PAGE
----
Designing a Travel Safety and Security Programme Part 1

The first of a series of articles focused on designing a robust and effective Travel Safety and Security Programme.

First published by Grant Rayner on 30 Oct 2023

5 min read

Travel Security

This essay was originally published in Dangerous Travels on 30 Oct 2023 and was updated on 14 Feb 2024

So far this year, I’ve covered quite a lot of ground on the subject of travel security. Aside from articles that focus on individual travellers, I’ve also touched on quite a number of issues integral to an organisation’s approach to travel safety and security.

There’s quite a bit that goes into a robust Travel Safety and Security Programme. The good news is that none of it is particularly complicated. The key is that all the various pieces are in place and are properly integrated. Without effective integration, the programme won’t work.

This is the first article in a five-part series that will focus on designing and implementing a Travel Safety and Security Programme that will provide meaningful protection and support for your travellers without placing a major burden on your organisation’s resources.

Let’s start by defining why you would want to do this in the first place.

Objectives of a Travel Safety and Security Programme

A good start point for designing a Travel Safety and Security Programme is to understand why you might want to do this in the first place. Here’s a few important objectives that such a programme should be able to deliver:

  • Reduce traveller anxiety
  • Reduce the likelihood of travellers being impacted by incidents
  • Ensure the organisation can effectively support travellers should an incident occur
  • Reduce the organisation’s legal exposure
  • Enhance the organisation’s reputation as a good employer
  • Reduce the likelihood of negative reputational impacts
  • Reduce the number of insurance claims

The key here, at least in my view, is to take a human centric approach to travel security. While a good programme will certainly help the organisation by reducing liability and improving reputation, the focus of the programme should always be to protect travellers from psychological and physical harm. That focus needs to dominate the discussion when designing the programme. If not, there’s a real risk you’ll end up with a programme that looks nice on paper but does little in terms of reducing risk for your travellers.

Let’s break down the different aspects of the Travel Safety and Security Programme into discreet capabilities that can be implemented and improved over time.

The first capability you’ll need to put in place is a Travel Risk Management Framework.

Travel Risk Management Framework

A Travel Risk Management Framework enables your organisation to determine the level of risk in each country and allows for different mitigation measures to be aligned with those risks. A risk-based approach to mitigation is not only effective, but it’s the most efficient way to allocate resources to fund the programme.

The Travel Risk Management should comprise three interrelated aspects: country risk levels, security intelligence and updates, and travel restrictions.

Country Risk Levels

Country risk levels enable your organisation to assign risk levels to each country where you send your travellers. You could use frameworks provided by governments or security vendors. Alternatively, you could develop your own frameworks. If you’re a large organisation with a competent security team, you should customise your own frameworks based on where your travellers go, how long they spend on the ground, and what they do there.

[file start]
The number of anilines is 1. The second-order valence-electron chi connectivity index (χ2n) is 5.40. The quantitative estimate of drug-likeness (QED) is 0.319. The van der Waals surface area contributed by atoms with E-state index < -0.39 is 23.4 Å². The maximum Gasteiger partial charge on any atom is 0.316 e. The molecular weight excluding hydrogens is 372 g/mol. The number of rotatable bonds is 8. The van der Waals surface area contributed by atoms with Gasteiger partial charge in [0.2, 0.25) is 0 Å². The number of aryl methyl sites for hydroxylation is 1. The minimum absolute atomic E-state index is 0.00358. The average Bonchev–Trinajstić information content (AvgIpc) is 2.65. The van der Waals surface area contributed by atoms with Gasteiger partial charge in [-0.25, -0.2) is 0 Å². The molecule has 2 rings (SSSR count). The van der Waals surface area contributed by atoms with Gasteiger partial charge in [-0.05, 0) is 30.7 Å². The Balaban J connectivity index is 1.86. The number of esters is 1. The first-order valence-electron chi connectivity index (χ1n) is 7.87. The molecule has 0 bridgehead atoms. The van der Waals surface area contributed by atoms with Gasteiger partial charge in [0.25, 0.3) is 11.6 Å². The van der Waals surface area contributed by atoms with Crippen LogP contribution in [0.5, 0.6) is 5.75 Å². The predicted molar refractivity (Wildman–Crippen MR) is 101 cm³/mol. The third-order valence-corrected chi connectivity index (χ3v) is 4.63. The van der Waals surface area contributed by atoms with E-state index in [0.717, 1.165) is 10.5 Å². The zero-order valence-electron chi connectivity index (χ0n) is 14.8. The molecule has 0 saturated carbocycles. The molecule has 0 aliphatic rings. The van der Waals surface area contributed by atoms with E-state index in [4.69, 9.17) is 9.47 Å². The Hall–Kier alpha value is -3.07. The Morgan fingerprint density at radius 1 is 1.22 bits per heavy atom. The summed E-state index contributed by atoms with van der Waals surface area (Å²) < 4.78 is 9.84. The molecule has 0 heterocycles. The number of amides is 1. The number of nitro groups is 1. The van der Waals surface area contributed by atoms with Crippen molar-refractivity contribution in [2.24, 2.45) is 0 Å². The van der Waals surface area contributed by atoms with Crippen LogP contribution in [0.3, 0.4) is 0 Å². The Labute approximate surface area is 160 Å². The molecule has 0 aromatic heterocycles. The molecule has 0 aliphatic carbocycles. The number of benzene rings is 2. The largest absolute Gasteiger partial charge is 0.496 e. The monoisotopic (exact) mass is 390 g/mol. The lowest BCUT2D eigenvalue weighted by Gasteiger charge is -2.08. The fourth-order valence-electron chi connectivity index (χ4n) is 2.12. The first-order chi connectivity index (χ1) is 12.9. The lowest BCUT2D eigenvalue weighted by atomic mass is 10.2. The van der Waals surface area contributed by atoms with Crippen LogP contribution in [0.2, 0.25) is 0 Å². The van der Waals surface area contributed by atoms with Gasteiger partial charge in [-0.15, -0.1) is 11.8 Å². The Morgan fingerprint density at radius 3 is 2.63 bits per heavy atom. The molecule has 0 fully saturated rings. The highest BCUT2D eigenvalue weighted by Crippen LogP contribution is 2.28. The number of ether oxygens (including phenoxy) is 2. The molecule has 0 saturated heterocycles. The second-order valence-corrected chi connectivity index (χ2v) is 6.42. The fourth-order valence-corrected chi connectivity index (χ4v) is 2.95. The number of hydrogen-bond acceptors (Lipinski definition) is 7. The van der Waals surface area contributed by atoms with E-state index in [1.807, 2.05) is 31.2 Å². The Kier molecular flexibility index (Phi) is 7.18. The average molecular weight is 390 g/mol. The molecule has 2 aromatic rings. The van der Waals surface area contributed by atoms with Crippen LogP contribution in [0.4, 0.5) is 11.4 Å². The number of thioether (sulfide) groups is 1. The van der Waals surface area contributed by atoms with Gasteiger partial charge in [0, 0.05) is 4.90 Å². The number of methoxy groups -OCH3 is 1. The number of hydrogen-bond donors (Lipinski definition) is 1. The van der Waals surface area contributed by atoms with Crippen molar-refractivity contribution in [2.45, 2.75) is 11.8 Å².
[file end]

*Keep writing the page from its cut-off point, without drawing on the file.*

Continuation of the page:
Ideally, there should be an overall country risk level for each country. There should also be discreet risk levels for different risks, including terrorism, crime, civil unrest, and natural disasters. It’s useful to differentiate between security and medical risks.

To go a step further, you should try to apply risk ratings at the city level, allowing for more nuanced decisions relating to travel. Only focus on those cities where you send travellers.

To ensure country risk levels are routinely reviewed and updated, there should be a documented review process. Risk levels should also be noted in the respective country destination guides so they’re accessible for travellers.

The challenge with country risk levels is the determination of risk. Risk is typically a function of likelihood and consequence. While it may be possible to determine the likelihood of a risk event, it’s very difficult to determine the impact on travellers of that event. A terrorist attack on a hotel could have a catastrophic impact if your travellers are in the lobby of the hotel. If they’re in a different hotel across town, the attack–while terrible–will have no impact on your travellers.

Some organisations take a different approach by focusing on threat. Taking this approach, they define the capability and intent of different threat groups. The challenge here is that, while it’s not too difficult to assess a threat group’s capability based on their past actions, it’s significantly more difficult to determine their intent to conduct an action that may harm your travellers. In addition, it’s difficult to use the threat model to assess natural disasters, which are a key risk in many countries.

Regardless of the approach your organisation takes to assessing country risk levels, that approach should be informed by security intelligence and analysis.

Security Intelligence and Updates

High quality and timely security intelligence is an essential input for determining country risk. Your organisation can obtain security information from different vendors and from open sources. Ideally, an internal team should then process this information to determine what impact, if any, it has on your organisation’s operations. This team can then package the information and send it to appropriate people within the organisation, which may include travellers. You should avoid sending unprocessed information from vendors directly to travellers, particularly if this information doesn’t pass through an internal review first.

In addition to using security intelligence as an input for determining country risk levels, it’s also critical that your GSOC is alerted of major events, such as plane crashes, train accidents, terrorist attacks, and natural disasters. These alerts are essential for ensuring your organisation can quickly identify new risks, account for travellers after incidents, and provide support to anyone who may be impacted.